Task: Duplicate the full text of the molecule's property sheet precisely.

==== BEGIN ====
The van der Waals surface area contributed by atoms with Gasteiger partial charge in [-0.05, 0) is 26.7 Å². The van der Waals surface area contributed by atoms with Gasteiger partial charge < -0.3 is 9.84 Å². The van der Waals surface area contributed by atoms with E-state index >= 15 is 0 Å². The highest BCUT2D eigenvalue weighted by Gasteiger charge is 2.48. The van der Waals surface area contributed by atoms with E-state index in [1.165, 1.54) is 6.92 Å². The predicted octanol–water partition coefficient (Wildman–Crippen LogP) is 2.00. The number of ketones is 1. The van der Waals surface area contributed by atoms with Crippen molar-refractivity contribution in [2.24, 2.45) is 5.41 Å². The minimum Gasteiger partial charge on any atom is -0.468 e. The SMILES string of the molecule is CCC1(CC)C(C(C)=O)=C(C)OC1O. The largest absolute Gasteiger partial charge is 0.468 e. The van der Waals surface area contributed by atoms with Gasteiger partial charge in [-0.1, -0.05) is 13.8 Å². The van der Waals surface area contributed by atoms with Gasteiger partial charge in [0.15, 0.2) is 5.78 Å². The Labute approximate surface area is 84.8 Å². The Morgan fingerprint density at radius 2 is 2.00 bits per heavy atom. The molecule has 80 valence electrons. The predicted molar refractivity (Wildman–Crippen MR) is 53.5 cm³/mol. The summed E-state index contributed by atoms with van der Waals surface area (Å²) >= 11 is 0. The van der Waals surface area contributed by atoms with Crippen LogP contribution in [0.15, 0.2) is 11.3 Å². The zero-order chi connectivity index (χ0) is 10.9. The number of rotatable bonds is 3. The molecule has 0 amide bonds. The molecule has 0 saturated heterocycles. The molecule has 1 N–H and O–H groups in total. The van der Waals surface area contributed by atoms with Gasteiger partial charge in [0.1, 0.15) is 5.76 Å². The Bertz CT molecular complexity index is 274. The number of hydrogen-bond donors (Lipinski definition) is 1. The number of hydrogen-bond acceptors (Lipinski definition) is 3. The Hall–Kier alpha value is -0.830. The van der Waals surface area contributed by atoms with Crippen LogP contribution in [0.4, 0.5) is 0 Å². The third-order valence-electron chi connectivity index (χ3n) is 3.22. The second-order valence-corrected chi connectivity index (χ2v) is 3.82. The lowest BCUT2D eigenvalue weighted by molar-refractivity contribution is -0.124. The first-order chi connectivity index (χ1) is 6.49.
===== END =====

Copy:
The van der Waals surface area contributed by atoms with Gasteiger partial charge in [-0.05, 0) is 26.7 Å². The van der Waals surface area contributed by atoms with Gasteiger partial charge < -0.3 is 9.84 Å². The van der Waals surface area contributed by atoms with E-state index >= 15 is 0 Å². The highest BCUT2D eigenvalue weighted by Gasteiger charge is 2.48. The van der Waals surface area contributed by atoms with E-state index in [1.165, 1.54) is 6.92 Å². The predicted octanol–water partition coefficient (Wildman–Crippen LogP) is 2.00. The number of ketones is 1. The van der Waals surface area contributed by atoms with Crippen molar-refractivity contribution in [2.24, 2.45) is 5.41 Å². The minimum Gasteiger partial charge on any atom is -0.468 e. The SMILES string of the molecule is CCC1(CC)C(C(C)=O)=C(C)OC1O. The largest absolute Gasteiger partial charge is 0.468 e. The van der Waals surface area contributed by atoms with Gasteiger partial charge in [-0.1, -0.05) is 13.8 Å². The van der Waals surface area contributed by atoms with Gasteiger partial charge in [0.15, 0.2) is 5.78 Å². The Labute approximate surface area is 84.8 Å². The Morgan fingerprint density at radius 2 is 2.00 bits per heavy atom. The molecule has 80 valence electrons. The predicted molar refractivity (Wildman–Crippen MR) is 53.5 cm³/mol. The summed E-state index contributed by atoms with van der Waals surface area (Å²) >= 11 is 0. The van der Waals surface area contributed by atoms with Crippen LogP contribution in [0.15, 0.2) is 11.3 Å². The zero-order chi connectivity index (χ0) is 10.9. The number of rotatable bonds is 3. The molecule has 0 amide bonds. The molecule has 0 saturated heterocycles. The molecule has 1 N–H and O–H groups in total. The van der Waals surface area contributed by atoms with Gasteiger partial charge in [0.1, 0.15) is 5.76 Å². The Bertz CT molecular complexity index is 274. The number of hydrogen-bond donors (Lipinski definition) is 1. The number of hydrogen-bond acceptors (Lipinski definition) is 3. The Hall–Kier alpha value is -0.830. The van der Waals surface area contributed by atoms with Crippen LogP contribution in [0.4, 0.5) is 0 Å². The third-order valence-electron chi connectivity index (χ3n) is 3.22. The second-order valence-corrected chi connectivity index (χ2v) is 3.82. The lowest BCUT2D eigenvalue weighted by molar-refractivity contribution is -0.124. The first-order chi connectivity index (χ1) is 6.49.